?Other product specifications that rely or reference some of the S-100 Features and Feature Attributes in the IHO Registry but that have more distant relationships to the primary marine navigation roles of national hydrographic authorities would usually be established elsewhere as part of the ISO 9100 series of standards. Any Registers and product specifications for these would then be organised, authorised and maintained by the appropriate non-IHO competent authorities under their own Registry arrangements. Examples might include maritime spatial data infrastructure (MSDI), oil and gas industry applications, and coastal zone/littoral management applications.
Product specifications for non-IHO products and standards should be distinguishable from the IHO S-1xx series.
There are a number of benefits to be gained from adopting S-100.
Using ISO-developed components and terminology will help ensure that S-100 and future extensions are in the mainstream of the geospatial information industry. This will help to encourage a greater use and thereby lower costs in implementing S-100 for hydrographic and other types of geospatial applications; for example, marine GIS.
Conformance with the ISO/TC211 standards will maximise the use of commercial-off-the-shelf (COTS) software applications and development.
New components of S-100 will not be developed in isolation from the rest of the geospatial information technology community.
Any new requirements can be incorporated within the established framework of ISO/TC211-based standards.
Rather than being regarded as simply a standard for hydrography, S-100 will be interoperable with other ISO/TC211 standards and profiles such as NATO DIGEST.
Users will be able to define applications and product specifications by drawing upon any combination of elements from any of the ISO 19100 series, including S-100.
S-100 will also allow for a much more flexible and manageable change control structure. Because the content of S-100-based product specifications will be a subset of S-100, this will allow the core standard to evolve (through extension) without the need to introduce new versions of product specifications.
There are many national standards bodies that will take full advantage of S-100 being aligned with ISO/TC211 standards.
Compatible hydrographic data will be available to more than just hydrographic offices and ECDIS equipment users.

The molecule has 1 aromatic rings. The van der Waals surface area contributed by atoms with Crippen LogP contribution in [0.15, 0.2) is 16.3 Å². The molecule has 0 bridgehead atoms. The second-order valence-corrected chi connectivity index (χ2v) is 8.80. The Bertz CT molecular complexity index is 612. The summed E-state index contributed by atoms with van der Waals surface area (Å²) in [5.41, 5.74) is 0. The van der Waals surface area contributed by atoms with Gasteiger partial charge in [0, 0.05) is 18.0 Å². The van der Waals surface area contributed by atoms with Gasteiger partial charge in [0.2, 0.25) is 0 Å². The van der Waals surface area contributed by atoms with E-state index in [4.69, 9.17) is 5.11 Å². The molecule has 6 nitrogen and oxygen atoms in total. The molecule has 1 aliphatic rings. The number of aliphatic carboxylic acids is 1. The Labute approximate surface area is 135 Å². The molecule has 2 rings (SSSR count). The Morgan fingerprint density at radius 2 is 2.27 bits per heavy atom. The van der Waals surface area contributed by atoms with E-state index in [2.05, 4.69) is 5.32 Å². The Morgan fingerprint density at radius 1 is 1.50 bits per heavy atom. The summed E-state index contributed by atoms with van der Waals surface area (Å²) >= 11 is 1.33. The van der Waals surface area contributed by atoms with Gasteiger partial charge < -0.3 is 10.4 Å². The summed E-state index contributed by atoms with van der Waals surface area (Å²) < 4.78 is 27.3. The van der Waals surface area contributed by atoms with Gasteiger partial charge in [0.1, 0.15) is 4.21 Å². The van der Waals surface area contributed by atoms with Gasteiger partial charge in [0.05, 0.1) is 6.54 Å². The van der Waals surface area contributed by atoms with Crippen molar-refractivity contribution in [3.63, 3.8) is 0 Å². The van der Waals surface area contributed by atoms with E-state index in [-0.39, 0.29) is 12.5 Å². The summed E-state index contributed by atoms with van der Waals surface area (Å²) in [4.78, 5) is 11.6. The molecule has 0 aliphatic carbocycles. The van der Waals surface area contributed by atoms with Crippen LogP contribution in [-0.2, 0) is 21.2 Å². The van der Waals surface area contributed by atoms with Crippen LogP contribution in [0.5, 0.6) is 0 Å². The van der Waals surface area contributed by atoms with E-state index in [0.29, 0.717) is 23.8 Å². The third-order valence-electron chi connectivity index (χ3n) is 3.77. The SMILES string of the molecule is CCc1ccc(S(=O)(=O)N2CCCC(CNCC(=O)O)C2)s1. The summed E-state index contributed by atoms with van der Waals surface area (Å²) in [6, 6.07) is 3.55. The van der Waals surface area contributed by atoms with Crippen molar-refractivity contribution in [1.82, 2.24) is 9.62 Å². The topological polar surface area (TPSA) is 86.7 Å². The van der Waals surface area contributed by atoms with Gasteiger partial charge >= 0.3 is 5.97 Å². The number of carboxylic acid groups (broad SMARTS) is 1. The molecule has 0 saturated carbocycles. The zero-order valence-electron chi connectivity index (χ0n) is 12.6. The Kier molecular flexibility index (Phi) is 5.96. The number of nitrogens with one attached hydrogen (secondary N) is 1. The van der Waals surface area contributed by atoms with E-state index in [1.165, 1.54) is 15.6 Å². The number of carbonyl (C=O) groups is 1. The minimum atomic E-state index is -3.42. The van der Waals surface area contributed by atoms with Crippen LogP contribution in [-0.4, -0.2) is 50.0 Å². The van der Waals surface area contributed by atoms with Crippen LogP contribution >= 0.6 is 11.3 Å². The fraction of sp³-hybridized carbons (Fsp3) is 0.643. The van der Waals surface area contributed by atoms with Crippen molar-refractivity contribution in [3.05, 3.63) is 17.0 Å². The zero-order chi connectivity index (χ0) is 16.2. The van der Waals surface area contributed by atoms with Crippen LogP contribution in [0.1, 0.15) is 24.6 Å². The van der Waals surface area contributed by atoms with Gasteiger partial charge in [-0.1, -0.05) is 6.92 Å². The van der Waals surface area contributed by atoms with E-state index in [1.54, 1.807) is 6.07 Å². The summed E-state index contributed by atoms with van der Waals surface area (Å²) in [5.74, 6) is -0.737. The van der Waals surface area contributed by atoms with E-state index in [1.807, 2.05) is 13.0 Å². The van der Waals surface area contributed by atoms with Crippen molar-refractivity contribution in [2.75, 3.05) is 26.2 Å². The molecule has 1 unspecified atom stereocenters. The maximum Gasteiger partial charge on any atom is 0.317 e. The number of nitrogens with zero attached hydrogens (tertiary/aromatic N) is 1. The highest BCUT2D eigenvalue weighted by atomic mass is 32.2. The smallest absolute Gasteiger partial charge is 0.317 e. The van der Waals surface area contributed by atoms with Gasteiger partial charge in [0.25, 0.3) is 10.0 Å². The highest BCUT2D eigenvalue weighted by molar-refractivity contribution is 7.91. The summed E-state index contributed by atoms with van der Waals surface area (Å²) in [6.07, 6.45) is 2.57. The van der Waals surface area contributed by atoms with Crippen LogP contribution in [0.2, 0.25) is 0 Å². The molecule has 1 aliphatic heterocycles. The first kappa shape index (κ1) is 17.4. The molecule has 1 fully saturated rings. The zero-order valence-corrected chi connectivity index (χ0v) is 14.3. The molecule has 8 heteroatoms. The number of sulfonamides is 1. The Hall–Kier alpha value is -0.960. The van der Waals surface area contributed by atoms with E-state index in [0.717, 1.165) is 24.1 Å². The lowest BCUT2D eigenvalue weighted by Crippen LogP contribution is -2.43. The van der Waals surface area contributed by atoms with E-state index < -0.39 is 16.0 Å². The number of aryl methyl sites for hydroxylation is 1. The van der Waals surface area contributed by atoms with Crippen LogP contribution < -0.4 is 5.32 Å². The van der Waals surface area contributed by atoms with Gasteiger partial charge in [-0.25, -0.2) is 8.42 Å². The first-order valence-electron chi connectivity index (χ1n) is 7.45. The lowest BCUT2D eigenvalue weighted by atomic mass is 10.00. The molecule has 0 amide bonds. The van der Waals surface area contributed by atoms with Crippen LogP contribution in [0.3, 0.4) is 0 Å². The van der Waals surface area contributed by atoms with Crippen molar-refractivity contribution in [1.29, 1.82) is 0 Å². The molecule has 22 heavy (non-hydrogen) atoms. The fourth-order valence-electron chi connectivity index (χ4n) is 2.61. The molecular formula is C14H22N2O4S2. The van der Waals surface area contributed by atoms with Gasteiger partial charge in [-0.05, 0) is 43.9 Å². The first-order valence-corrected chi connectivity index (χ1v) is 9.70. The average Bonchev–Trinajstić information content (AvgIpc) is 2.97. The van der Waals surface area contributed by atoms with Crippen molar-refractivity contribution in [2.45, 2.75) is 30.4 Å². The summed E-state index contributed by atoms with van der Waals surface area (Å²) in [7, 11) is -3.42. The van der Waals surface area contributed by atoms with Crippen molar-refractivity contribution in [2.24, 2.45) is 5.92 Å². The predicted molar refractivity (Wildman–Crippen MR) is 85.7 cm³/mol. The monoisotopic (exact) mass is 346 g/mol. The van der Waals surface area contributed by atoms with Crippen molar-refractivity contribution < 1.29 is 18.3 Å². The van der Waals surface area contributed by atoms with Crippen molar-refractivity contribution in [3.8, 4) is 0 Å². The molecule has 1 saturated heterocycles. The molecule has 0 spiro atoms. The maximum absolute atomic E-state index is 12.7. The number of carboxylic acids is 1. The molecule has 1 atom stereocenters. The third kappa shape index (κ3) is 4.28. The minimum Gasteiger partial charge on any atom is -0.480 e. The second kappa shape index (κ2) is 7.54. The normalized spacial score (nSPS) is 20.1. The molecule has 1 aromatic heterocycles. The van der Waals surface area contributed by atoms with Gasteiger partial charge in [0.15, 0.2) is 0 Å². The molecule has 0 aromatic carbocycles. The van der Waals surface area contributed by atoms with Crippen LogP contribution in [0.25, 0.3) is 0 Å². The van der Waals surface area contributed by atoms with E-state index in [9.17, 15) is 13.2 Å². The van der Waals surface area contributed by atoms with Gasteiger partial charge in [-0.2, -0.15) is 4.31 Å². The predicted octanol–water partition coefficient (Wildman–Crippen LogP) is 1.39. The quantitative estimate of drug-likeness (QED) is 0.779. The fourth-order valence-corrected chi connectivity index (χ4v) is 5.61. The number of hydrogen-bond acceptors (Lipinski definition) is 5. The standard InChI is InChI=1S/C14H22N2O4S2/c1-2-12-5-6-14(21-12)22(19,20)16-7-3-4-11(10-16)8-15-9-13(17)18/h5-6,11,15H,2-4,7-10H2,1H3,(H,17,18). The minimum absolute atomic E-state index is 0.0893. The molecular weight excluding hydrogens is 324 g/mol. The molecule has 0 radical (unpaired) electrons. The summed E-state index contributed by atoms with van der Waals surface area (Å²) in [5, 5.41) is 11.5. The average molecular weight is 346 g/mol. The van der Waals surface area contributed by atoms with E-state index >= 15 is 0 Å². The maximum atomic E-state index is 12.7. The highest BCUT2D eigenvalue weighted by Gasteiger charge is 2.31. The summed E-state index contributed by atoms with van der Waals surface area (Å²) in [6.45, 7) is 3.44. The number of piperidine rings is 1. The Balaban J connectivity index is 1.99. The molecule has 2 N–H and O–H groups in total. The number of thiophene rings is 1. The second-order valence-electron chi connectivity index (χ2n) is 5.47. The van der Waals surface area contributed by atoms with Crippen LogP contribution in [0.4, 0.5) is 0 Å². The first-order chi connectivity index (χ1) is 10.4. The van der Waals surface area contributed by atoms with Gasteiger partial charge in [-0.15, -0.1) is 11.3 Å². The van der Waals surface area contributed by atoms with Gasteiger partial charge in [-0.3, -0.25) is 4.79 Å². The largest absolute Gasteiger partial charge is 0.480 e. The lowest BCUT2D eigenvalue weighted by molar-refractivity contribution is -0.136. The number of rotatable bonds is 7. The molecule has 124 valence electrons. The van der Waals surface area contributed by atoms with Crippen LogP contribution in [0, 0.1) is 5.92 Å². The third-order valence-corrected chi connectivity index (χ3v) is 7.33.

Effect on S-57 ENCs and ECDIS
ENC data conforming to S-57 Edition 3.1 will continue to be a requirement for type-approved, IMO-compliant ECDIS for the foreseeable future – even after S-100 becomes an active standard. As a consequence, hydrographic offices will continue, as at present, to produce Edition 3.1 ENC data to support this.
The next-generation ENC product specification based on S-100, which will be known as S-101, will take several years to develop and test, and will involve the active participation of all IHO stakeholders. It will have forwards compatibility with S-57 ENCs; that is, an S-101 ECDIS will accept S-57 ENCs. This means that the managed introduction of S-101 will not result in the withdrawal or early termination of S-57 or S-57 ENCs.
The first draft of S-100 – IHO Geospatial Standard for Hydrographic Data was released for stakeholder comment in March 2008. S-100 is not expected to be aneffectivestandard until at least 2010.
Stakeholder involvement will play an important part in the development of S-100. The IHB hosted its first stakeholders’ user requirements workshop in March 2008. All potential S-100 stakeholders are encouraged to participate in S-100 development. In particular, non-IHO stakeholders are needed to ensure that S-100 will be suitable for the widest possible user community. Further details about S-100 and how to participate are available at web reference 2.
Biography of the author
Captain Robert Ward has served both afloat and ashore in various appointments associated with nautical chart making and surveying. He is one of three Directors of the International Hydrographic Bureau. His principal responsibility is the oversight of the technical programme of the International Hydrographic Organization.*firstname.lastname@example.org